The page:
One reason for the separation is controversial content. Many young adult books contain swearing, drugs, sex, and violence. Some argue the content is inappropriate for books targeted at younger audiences, while others say young adult literature should explore such topics because it’s what adolescents struggle with.

Another controversy surrounding the genre is defining it. Some people claim it’s not a real category, but a marketing tool. Part of this stems from the wide variety offered. Current bestsellers include The Fault in Our Stars by John Green, a book about two cancer patients falling in love, and Divergent by Veronica Roth, a series about a dystopian universe. Some people argue that Rick Riordan’s bestselling series, Percy Jackson, is young adult, but others say it’s middle grade. People argue that classics like William Golding’s Lord of the Flies and J. D. Salinger’s Catcher in the Rye count as young adult literature.

Despite all the controversy, young adult is a thriving genre. Currently, five of ten best sellers on Amazon.com are young adult literature. This year alone, adaptations of young adult books, such as The Maze Runner, The Book Thief, The Fault in Our Stars, Divergent, and Mockingjay: Part 1 among others, are all coming to theatres near you. The genre is here to stay.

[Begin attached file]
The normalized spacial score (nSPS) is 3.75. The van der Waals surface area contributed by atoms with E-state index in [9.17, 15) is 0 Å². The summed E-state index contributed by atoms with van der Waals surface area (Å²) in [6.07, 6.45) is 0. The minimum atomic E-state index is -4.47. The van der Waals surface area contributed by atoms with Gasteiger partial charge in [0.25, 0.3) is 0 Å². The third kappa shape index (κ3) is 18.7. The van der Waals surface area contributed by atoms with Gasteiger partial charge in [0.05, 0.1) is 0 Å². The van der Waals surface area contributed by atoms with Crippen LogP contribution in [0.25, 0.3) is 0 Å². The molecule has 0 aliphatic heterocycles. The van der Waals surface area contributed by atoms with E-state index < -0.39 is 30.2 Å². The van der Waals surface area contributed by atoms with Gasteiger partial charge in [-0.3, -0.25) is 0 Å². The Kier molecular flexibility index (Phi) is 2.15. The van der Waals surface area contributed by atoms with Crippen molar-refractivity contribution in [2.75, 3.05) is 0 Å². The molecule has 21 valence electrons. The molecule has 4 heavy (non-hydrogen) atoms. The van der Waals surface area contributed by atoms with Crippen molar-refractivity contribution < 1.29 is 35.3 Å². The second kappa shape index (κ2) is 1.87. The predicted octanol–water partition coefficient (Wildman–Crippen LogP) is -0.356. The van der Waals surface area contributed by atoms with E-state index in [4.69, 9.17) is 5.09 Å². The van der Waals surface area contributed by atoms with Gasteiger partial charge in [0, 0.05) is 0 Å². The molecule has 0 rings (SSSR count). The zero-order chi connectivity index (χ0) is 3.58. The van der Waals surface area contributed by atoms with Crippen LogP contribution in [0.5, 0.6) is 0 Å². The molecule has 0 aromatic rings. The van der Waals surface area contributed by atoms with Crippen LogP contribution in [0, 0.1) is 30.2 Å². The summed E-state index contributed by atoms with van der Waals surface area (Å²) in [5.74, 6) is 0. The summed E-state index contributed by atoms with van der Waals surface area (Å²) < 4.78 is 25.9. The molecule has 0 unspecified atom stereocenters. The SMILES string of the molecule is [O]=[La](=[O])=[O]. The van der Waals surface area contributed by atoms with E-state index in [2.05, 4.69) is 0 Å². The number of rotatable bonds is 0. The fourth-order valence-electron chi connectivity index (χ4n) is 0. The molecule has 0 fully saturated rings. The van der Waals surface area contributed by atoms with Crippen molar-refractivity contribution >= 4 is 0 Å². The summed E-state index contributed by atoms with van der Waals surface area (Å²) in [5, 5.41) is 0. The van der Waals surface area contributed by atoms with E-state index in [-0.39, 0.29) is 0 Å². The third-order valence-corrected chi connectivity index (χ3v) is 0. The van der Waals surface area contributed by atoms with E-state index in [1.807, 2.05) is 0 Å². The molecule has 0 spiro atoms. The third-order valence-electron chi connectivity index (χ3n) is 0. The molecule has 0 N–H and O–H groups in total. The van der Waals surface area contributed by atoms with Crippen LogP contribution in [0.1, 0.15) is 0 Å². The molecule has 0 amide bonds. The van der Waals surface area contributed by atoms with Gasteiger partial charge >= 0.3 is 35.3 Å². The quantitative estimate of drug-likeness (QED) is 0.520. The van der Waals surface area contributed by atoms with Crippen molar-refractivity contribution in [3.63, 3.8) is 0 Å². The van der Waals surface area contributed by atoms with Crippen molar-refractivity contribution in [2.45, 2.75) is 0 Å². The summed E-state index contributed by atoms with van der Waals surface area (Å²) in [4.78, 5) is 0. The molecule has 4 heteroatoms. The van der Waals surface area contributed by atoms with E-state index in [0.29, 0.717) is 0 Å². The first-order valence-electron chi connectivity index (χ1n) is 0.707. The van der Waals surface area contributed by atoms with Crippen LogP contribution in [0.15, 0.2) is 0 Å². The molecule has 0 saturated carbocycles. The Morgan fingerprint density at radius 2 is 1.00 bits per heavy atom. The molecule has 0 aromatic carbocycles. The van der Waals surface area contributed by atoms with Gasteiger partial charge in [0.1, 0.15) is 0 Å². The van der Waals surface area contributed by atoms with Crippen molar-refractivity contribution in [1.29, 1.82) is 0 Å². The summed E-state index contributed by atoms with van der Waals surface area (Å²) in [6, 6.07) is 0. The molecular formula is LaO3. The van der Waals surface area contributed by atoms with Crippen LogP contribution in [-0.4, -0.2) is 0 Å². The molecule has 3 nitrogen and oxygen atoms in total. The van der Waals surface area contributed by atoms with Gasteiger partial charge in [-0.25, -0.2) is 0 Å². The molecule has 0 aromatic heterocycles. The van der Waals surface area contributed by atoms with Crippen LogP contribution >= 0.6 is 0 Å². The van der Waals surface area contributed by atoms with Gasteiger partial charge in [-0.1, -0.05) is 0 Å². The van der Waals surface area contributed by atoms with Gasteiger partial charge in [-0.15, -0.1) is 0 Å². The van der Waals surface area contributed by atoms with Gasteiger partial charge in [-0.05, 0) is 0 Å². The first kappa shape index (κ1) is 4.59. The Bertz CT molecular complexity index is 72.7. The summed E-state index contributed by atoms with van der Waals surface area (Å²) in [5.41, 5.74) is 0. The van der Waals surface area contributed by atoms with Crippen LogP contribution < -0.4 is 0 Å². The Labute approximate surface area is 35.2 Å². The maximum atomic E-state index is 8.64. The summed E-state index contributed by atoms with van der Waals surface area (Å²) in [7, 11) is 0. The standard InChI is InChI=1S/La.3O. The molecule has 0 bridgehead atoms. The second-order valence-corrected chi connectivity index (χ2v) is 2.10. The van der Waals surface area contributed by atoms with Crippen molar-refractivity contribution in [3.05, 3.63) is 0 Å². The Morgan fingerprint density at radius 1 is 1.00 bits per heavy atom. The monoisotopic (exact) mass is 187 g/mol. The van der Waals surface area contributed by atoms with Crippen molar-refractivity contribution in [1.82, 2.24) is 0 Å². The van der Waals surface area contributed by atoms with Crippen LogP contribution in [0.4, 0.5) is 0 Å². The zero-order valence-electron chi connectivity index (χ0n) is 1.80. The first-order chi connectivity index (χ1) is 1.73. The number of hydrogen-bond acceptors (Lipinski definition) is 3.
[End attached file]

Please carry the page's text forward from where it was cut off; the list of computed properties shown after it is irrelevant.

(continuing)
Creative Writing Institute just hired tutor Emily Orford, who is an expert in this department. She has already written our Writing for Young Adult Course and it will debut in the next week or two.

 


 

 

 

 

 

 

 

 

 

 

 

 

 

 

Carving a Pumpkin is like Writing a Story

 by Julie Canfield

You’ve got to love fall. The cool temperatures, shorter days, colorful leaves, football, and Halloween. What a fun night for tricks and treats, little kids in costumes – and big ones, too.

Carving a pumpkin is so much like writing. Think about it. Before we can carve a pumpkin, we have to pick one. We go to the patch and look at hundreds until we find the perfect one. We take it home, study it, and painstakingly draw the face in pencil. Satisfied with the sketch, we cut the top and scoop out the insides. Next, we carve the face and place a lighted candle inside. We’re ready to scare away evil spirits!